Caffeine may contribute to diabetes

DURHAM, N.C., April 8 (UPI) -- Caffeine may contribute to type 2 diabetes, U.S. researchers say, citing a study that challenges previous research that caffeine helps prevent diabetes.

James Lane of Duke University says studies have shown the increase in blood glucose levels that occurs after adults with type 2 diabetes eat carbohydrates is exaggerated if they also drink a caffeinated beverage such as coffee.


The inaugural issue of Journal of Caffeine Research: The International Multidisciplinary Journal of Caffeine Science reports a growing body of research suggests caffeine disrupts glucose metabolism and may contribute to the development and poor control of type 2 diabetes.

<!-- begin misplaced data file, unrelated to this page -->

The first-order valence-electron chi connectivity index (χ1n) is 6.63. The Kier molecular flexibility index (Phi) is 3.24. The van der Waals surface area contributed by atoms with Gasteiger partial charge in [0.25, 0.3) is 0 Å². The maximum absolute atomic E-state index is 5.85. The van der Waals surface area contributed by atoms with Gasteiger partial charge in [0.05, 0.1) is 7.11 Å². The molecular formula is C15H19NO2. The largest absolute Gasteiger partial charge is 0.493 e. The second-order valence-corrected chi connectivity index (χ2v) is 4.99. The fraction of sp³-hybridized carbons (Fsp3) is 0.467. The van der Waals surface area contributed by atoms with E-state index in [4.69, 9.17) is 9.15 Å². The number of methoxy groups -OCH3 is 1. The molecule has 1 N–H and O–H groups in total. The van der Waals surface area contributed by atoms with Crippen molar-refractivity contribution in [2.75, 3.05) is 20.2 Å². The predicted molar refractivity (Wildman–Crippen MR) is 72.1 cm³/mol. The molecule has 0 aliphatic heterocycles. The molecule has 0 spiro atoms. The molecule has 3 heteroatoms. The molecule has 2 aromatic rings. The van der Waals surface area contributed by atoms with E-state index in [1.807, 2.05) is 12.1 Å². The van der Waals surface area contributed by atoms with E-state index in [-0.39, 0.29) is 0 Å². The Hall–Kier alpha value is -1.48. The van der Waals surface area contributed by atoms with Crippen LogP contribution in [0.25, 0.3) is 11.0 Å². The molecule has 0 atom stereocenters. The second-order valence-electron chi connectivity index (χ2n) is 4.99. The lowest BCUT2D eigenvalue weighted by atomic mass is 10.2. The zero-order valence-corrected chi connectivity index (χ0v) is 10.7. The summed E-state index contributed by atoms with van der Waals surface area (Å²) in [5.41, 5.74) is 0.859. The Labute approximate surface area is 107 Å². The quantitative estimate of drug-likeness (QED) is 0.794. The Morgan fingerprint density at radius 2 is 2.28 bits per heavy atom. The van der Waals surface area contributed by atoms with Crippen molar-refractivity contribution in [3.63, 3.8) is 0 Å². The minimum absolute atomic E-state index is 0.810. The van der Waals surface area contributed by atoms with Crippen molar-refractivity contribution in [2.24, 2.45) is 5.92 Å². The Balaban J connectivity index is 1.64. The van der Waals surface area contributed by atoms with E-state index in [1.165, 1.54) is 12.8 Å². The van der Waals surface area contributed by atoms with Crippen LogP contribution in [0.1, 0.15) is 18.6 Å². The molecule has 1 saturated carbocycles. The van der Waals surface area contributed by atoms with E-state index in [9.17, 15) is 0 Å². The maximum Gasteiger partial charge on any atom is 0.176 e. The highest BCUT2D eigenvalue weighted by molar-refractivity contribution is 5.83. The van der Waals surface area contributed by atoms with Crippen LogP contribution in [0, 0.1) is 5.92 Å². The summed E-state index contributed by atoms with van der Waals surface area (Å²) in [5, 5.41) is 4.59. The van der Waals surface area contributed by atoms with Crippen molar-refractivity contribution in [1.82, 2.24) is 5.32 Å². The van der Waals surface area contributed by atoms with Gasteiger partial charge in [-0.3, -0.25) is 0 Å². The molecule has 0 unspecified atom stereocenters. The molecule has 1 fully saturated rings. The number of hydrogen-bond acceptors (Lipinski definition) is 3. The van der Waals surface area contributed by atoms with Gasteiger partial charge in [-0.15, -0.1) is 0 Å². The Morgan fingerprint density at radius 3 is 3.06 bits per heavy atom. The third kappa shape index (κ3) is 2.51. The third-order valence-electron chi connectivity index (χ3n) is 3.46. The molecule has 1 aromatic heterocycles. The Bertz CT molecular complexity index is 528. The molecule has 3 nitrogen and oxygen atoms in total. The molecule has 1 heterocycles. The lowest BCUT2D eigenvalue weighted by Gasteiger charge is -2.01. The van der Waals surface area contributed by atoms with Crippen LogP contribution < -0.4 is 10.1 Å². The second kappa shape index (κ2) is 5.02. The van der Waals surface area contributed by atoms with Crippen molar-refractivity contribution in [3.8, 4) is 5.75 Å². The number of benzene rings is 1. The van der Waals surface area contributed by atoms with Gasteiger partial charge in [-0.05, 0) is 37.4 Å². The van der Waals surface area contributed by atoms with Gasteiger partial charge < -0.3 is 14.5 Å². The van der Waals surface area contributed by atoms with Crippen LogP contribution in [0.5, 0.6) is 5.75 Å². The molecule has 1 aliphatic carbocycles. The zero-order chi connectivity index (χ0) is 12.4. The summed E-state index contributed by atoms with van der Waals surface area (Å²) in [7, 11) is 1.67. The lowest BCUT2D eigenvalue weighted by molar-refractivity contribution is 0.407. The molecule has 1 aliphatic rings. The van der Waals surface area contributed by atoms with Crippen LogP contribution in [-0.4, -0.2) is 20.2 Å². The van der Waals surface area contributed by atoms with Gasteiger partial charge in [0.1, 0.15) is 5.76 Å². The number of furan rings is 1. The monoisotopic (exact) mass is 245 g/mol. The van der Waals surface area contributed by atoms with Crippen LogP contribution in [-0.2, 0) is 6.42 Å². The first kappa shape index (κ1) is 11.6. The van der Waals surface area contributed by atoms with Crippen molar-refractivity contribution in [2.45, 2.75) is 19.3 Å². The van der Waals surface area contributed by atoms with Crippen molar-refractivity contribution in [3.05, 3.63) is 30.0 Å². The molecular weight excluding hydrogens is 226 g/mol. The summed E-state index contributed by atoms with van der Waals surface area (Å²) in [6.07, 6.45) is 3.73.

This caffeine effect could contribute to higher glucose levels in those with diabetes and could compromise treatment aimed at controlling their blood glucose, Lane says.

"The links that have been revealed between diabetes and the consumption of caffeine beverages -- especially coffee -- are of monumental importance when it is acknowledged that more than 80 percent of the world's population consumes caffeine daily," Jack E. James, editor in chief of journal and of the National University of Ireland, says.

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